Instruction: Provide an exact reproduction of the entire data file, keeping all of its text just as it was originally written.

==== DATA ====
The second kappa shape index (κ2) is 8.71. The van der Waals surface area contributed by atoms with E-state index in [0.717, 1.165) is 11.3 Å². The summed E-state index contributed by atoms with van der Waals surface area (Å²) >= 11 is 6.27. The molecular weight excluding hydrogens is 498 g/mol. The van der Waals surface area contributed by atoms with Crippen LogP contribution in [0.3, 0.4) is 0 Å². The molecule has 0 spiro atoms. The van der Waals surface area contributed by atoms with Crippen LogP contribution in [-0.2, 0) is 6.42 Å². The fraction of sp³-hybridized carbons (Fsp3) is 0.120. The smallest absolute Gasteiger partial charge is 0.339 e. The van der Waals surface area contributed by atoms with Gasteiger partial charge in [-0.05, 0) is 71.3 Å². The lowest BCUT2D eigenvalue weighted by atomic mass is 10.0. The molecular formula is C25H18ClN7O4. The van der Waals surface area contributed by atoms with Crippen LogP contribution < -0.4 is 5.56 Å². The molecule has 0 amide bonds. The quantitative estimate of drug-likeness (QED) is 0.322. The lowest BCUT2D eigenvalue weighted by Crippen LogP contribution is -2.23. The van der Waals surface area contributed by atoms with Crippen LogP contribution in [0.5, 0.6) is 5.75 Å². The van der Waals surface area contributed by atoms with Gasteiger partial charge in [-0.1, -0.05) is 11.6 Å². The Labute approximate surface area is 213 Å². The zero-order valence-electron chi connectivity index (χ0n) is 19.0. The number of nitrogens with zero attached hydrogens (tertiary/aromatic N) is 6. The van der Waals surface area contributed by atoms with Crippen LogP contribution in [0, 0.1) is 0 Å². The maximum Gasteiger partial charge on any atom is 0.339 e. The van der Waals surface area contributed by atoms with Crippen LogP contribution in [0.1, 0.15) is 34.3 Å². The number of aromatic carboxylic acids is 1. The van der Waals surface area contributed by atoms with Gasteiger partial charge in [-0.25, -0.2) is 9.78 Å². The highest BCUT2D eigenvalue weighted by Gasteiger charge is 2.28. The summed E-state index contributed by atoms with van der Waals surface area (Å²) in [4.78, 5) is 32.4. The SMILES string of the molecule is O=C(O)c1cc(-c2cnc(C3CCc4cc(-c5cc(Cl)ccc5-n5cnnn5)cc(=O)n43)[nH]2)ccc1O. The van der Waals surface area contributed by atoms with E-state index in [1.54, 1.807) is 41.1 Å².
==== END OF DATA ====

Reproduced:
The second kappa shape index (κ2) is 8.71. The van der Waals surface area contributed by atoms with E-state index in [0.717, 1.165) is 11.3 Å². The summed E-state index contributed by atoms with van der Waals surface area (Å²) >= 11 is 6.27. The molecular weight excluding hydrogens is 498 g/mol. The van der Waals surface area contributed by atoms with Crippen LogP contribution in [0.3, 0.4) is 0 Å². The molecule has 0 spiro atoms. The van der Waals surface area contributed by atoms with Crippen LogP contribution in [-0.2, 0) is 6.42 Å². The fraction of sp³-hybridized carbons (Fsp3) is 0.120. The smallest absolute Gasteiger partial charge is 0.339 e. The van der Waals surface area contributed by atoms with Gasteiger partial charge in [-0.05, 0) is 71.3 Å². The lowest BCUT2D eigenvalue weighted by atomic mass is 10.0. The molecular formula is C25H18ClN7O4. The van der Waals surface area contributed by atoms with Crippen LogP contribution < -0.4 is 5.56 Å². The molecule has 0 amide bonds. The quantitative estimate of drug-likeness (QED) is 0.322. The lowest BCUT2D eigenvalue weighted by Crippen LogP contribution is -2.23. The van der Waals surface area contributed by atoms with Crippen LogP contribution in [0.5, 0.6) is 5.75 Å². The van der Waals surface area contributed by atoms with Gasteiger partial charge in [-0.1, -0.05) is 11.6 Å². The Labute approximate surface area is 213 Å². The zero-order valence-electron chi connectivity index (χ0n) is 19.0. The number of nitrogens with zero attached hydrogens (tertiary/aromatic N) is 6. The van der Waals surface area contributed by atoms with Crippen LogP contribution in [0, 0.1) is 0 Å². The maximum Gasteiger partial charge on any atom is 0.339 e. The van der Waals surface area contributed by atoms with Crippen LogP contribution in [0.1, 0.15) is 34.3 Å². The number of aromatic carboxylic acids is 1. The van der Waals surface area contributed by atoms with Gasteiger partial charge in [-0.25, -0.2) is 9.78 Å². The highest BCUT2D eigenvalue weighted by Gasteiger charge is 2.28. The summed E-state index contributed by atoms with van der Waals surface area (Å²) in [4.78, 5) is 32.4. The SMILES string of the molecule is O=C(O)c1cc(-c2cnc(C3CCc4cc(-c5cc(Cl)ccc5-n5cnnn5)cc(=O)n43)[nH]2)ccc1O. The van der Waals surface area contributed by atoms with E-state index in [1.54, 1.807) is 41.1 Å².